The swirl of attention around Vetrazzo LLC is every bit as dazzling as the stylish countertops the company makes from recycled glass. Most of the buzz is about the striking kitchen countertops made from the sustainable alternative to granite and Vetrazzo's impeccable "green" credentials. But the fast-growing company has another story to tell: Founded by a former software executive, it's leveraged innovative cloud-based technology to support that growth without taking attention away from its core business.
The green story of how the glass slabs are made from recycled beer or vodka bottles may be sexier -- actor and environmental activist Ed Begley Jr. raved about Vetrazzo's products on The Tonight Show With Jay Leno -- but the technology angle is just as important to the company's overall success.
Vetrazzo CEO James Sheppard knew about the quality of the product because he was a customer long before taking the helm. A software marketer whose company was acquired by Oracle, Sheppard and his partners -- chief creative officer Olivia Teter; CFO Jeff Gustafson, a former JPMorgan VP; other former Vetrazzo customers; and some 100 angel investors -- bought the 10-year-old company's intellectual property in 2006.
They bought only the IP because, according to Sheppard, "the company was a mess. They had 68 different Excel spreadsheets, all of them wrong." By jettisoning the management team, manufacturing facilities, and other baggage, Sheppard and his partners were able to start clean. "Vetrazzo LLC is a new entity," he says with pride. Today, the company has 36 employees working in a revamped 1931 Ford factory in Richmond, Calif., originally built to produce the Model A. And even in the down economy, Sheppard is looking to hire more salespeople.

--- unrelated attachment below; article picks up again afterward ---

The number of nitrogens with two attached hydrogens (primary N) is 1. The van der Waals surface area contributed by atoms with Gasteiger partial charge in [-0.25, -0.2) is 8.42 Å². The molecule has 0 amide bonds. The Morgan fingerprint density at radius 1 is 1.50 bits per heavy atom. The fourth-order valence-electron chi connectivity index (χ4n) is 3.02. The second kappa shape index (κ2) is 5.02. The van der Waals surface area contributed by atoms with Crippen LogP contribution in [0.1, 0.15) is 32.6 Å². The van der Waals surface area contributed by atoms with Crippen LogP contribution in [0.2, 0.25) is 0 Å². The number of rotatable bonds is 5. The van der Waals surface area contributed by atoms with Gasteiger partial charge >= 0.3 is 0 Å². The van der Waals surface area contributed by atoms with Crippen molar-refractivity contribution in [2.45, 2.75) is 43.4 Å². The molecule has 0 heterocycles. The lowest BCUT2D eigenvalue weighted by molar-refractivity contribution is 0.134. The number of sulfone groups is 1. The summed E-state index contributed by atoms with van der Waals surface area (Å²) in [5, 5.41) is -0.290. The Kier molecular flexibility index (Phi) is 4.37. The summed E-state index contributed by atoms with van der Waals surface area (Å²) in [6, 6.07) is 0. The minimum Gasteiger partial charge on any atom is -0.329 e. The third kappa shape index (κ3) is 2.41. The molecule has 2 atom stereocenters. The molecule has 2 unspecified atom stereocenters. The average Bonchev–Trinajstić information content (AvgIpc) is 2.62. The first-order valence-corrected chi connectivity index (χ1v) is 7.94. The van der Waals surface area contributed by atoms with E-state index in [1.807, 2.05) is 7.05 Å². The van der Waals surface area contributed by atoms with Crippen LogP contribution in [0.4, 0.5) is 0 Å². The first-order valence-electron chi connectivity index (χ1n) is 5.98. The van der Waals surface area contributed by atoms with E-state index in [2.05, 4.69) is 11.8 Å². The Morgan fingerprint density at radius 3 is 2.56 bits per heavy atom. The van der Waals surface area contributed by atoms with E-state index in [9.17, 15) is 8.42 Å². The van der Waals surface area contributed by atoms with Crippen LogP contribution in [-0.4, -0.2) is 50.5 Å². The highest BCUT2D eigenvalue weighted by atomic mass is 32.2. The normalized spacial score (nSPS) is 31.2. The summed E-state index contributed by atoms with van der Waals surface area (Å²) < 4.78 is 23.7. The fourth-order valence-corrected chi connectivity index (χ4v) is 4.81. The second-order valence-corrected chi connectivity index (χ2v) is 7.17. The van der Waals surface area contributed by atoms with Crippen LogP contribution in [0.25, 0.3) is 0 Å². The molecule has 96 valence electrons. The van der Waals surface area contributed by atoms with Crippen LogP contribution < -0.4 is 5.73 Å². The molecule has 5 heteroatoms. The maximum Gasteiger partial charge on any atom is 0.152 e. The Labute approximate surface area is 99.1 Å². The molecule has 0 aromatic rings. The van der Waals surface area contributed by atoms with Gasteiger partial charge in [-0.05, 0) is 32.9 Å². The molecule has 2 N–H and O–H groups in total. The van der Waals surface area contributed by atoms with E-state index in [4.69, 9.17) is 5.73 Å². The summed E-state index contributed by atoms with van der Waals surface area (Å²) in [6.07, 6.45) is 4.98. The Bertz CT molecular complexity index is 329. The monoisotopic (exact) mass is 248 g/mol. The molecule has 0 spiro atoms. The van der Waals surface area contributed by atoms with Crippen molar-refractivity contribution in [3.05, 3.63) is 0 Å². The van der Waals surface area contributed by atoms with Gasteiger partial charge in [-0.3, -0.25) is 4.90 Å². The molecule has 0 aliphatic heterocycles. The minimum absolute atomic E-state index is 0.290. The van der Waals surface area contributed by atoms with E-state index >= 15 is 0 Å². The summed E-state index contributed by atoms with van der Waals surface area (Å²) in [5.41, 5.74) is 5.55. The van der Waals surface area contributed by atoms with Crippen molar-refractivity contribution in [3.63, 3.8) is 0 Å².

The building may be old, the glass may be recycled, but the technology is cutting edge. Just not the part actually at the plant.
The new company gets by on some Dell laptops and PCs, a few routers and printers, and a single PC configured as a shared drive for the company. Connectivity comes from a shared T1 line to the plant and AT&T business DSL in the offices -- plus a VPN to connect the two. Packaged software consists of QuickBooks Pro and Microsoft Office. And that's pretty much it. "I don't concern myself with infrastructure," Sheppard says. "All I need is a fast Internet connection."
"We decided we were doing away with [infrastructure]," Sheppard explains. "We were just going to use online documents and Salesforce.com." And that is where Vetrazzo's innovative technology can be found. Salesforce powers a Web site that Vetrazzo uses to run all the key elements of its sales operation for both the in-house sales team and some 13 regional distributors. "Our goal is to certify 50 new sales reps this quarter," Sheppard says. But the app also runs other operations, including production planning, raw materials and finished goods inventory, and order management.